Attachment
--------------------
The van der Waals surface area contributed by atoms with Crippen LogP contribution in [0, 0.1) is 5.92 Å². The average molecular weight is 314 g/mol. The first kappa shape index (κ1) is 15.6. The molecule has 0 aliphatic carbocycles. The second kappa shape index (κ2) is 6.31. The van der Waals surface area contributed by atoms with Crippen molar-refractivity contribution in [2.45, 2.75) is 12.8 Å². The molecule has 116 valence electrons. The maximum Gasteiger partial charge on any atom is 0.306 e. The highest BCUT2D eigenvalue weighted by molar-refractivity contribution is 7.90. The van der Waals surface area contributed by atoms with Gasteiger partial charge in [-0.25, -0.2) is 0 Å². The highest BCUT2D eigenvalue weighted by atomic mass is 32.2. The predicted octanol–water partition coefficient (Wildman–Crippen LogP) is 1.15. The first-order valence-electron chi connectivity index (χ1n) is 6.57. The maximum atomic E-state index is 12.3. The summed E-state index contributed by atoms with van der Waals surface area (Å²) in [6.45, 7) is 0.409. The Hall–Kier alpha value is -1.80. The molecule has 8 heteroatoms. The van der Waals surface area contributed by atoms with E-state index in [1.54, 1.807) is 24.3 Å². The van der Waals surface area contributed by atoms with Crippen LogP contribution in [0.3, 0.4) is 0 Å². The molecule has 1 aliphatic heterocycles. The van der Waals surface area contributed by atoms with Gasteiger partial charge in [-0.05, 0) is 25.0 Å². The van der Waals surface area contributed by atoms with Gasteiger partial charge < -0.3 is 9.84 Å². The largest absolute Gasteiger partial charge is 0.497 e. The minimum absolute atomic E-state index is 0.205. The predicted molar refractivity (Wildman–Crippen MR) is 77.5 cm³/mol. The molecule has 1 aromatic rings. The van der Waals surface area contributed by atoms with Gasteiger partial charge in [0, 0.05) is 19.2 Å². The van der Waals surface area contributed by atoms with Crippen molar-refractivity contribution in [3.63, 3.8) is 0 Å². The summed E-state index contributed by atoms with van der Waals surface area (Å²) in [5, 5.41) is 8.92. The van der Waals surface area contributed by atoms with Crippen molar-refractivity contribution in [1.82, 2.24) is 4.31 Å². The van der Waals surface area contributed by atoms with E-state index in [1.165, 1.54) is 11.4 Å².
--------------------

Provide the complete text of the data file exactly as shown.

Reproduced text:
The van der Waals surface area contributed by atoms with Crippen LogP contribution in [0, 0.1) is 5.92 Å². The average molecular weight is 314 g/mol. The first kappa shape index (κ1) is 15.6. The molecule has 0 aliphatic carbocycles. The second kappa shape index (κ2) is 6.31. The van der Waals surface area contributed by atoms with Crippen molar-refractivity contribution in [2.45, 2.75) is 12.8 Å². The molecule has 116 valence electrons. The maximum Gasteiger partial charge on any atom is 0.306 e. The highest BCUT2D eigenvalue weighted by molar-refractivity contribution is 7.90. The van der Waals surface area contributed by atoms with Gasteiger partial charge in [-0.25, -0.2) is 0 Å². The highest BCUT2D eigenvalue weighted by atomic mass is 32.2. The predicted octanol–water partition coefficient (Wildman–Crippen LogP) is 1.15. The first-order valence-electron chi connectivity index (χ1n) is 6.57. The maximum atomic E-state index is 12.3. The summed E-state index contributed by atoms with van der Waals surface area (Å²) in [6.45, 7) is 0.409. The Hall–Kier alpha value is -1.80. The molecule has 8 heteroatoms. The van der Waals surface area contributed by atoms with E-state index in [1.54, 1.807) is 24.3 Å². The van der Waals surface area contributed by atoms with Crippen LogP contribution in [0.3, 0.4) is 0 Å². The molecule has 1 aliphatic heterocycles. The van der Waals surface area contributed by atoms with Gasteiger partial charge in [-0.05, 0) is 25.0 Å². The van der Waals surface area contributed by atoms with Gasteiger partial charge < -0.3 is 9.84 Å². The largest absolute Gasteiger partial charge is 0.497 e. The minimum absolute atomic E-state index is 0.205. The predicted molar refractivity (Wildman–Crippen MR) is 77.5 cm³/mol. The molecule has 1 aromatic rings. The van der Waals surface area contributed by atoms with Gasteiger partial charge in [0, 0.05) is 19.2 Å². The van der Waals surface area contributed by atoms with Crippen molar-refractivity contribution in [3.63, 3.8) is 0 Å². The summed E-state index contributed by atoms with van der Waals surface area (Å²) in [5, 5.41) is 8.92. The van der Waals surface area contributed by atoms with Crippen molar-refractivity contribution in [1.82, 2.24) is 4.31 Å². The van der Waals surface area contributed by atoms with E-state index in [1.165, 1.54) is 11.4 Å².